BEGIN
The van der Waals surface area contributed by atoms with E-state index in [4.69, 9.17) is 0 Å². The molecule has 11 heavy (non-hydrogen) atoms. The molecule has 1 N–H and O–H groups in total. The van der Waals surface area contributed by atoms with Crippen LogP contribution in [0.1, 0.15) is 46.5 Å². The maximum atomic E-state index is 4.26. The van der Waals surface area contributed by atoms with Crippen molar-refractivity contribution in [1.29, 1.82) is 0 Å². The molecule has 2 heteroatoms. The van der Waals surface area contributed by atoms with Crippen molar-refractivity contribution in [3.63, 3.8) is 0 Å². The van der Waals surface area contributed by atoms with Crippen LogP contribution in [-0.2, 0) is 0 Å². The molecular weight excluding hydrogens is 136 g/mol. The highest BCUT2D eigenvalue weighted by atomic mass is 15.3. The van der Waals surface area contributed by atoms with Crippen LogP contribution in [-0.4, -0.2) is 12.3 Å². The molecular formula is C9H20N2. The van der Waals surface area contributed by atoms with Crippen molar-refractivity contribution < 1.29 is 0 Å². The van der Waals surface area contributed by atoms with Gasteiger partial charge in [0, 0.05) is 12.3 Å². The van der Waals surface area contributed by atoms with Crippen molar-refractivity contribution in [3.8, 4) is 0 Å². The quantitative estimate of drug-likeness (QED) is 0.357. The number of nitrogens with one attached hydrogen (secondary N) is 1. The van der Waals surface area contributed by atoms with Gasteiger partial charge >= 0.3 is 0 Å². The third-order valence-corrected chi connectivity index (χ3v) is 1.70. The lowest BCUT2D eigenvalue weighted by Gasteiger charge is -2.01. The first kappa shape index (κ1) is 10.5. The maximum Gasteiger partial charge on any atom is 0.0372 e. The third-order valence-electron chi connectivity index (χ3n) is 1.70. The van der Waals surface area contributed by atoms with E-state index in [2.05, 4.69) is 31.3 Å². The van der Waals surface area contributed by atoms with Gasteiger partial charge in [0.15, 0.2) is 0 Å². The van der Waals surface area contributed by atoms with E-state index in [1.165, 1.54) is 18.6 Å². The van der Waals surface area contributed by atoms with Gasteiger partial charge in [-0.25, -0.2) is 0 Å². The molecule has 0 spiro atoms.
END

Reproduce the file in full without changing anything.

The van der Waals surface area contributed by atoms with E-state index in [4.69, 9.17) is 0 Å². The molecule has 11 heavy (non-hydrogen) atoms. The molecule has 1 N–H and O–H groups in total. The van der Waals surface area contributed by atoms with Crippen LogP contribution in [0.1, 0.15) is 46.5 Å². The maximum atomic E-state index is 4.26. The van der Waals surface area contributed by atoms with Crippen molar-refractivity contribution in [1.29, 1.82) is 0 Å². The molecule has 2 heteroatoms. The van der Waals surface area contributed by atoms with Crippen molar-refractivity contribution in [3.63, 3.8) is 0 Å². The van der Waals surface area contributed by atoms with Crippen LogP contribution in [-0.2, 0) is 0 Å². The molecular weight excluding hydrogens is 136 g/mol. The highest BCUT2D eigenvalue weighted by atomic mass is 15.3. The van der Waals surface area contributed by atoms with Crippen LogP contribution in [-0.4, -0.2) is 12.3 Å². The molecular formula is C9H20N2. The van der Waals surface area contributed by atoms with Crippen molar-refractivity contribution < 1.29 is 0 Å². The van der Waals surface area contributed by atoms with Gasteiger partial charge in [0, 0.05) is 12.3 Å². The van der Waals surface area contributed by atoms with Crippen molar-refractivity contribution in [3.8, 4) is 0 Å². The quantitative estimate of drug-likeness (QED) is 0.357. The number of nitrogens with one attached hydrogen (secondary N) is 1. The van der Waals surface area contributed by atoms with Gasteiger partial charge >= 0.3 is 0 Å². The third-order valence-corrected chi connectivity index (χ3v) is 1.70. The lowest BCUT2D eigenvalue weighted by Gasteiger charge is -2.01. The first kappa shape index (κ1) is 10.5. The maximum Gasteiger partial charge on any atom is 0.0372 e. The third-order valence-electron chi connectivity index (χ3n) is 1.70. The van der Waals surface area contributed by atoms with E-state index in [2.05, 4.69) is 31.3 Å². The van der Waals surface area contributed by atoms with Gasteiger partial charge in [0.15, 0.2) is 0 Å². The van der Waals surface area contributed by atoms with E-state index in [1.165, 1.54) is 18.6 Å². The van der Waals surface area contributed by atoms with Gasteiger partial charge in [-0.25, -0.2) is 0 Å². The molecule has 0 spiro atoms.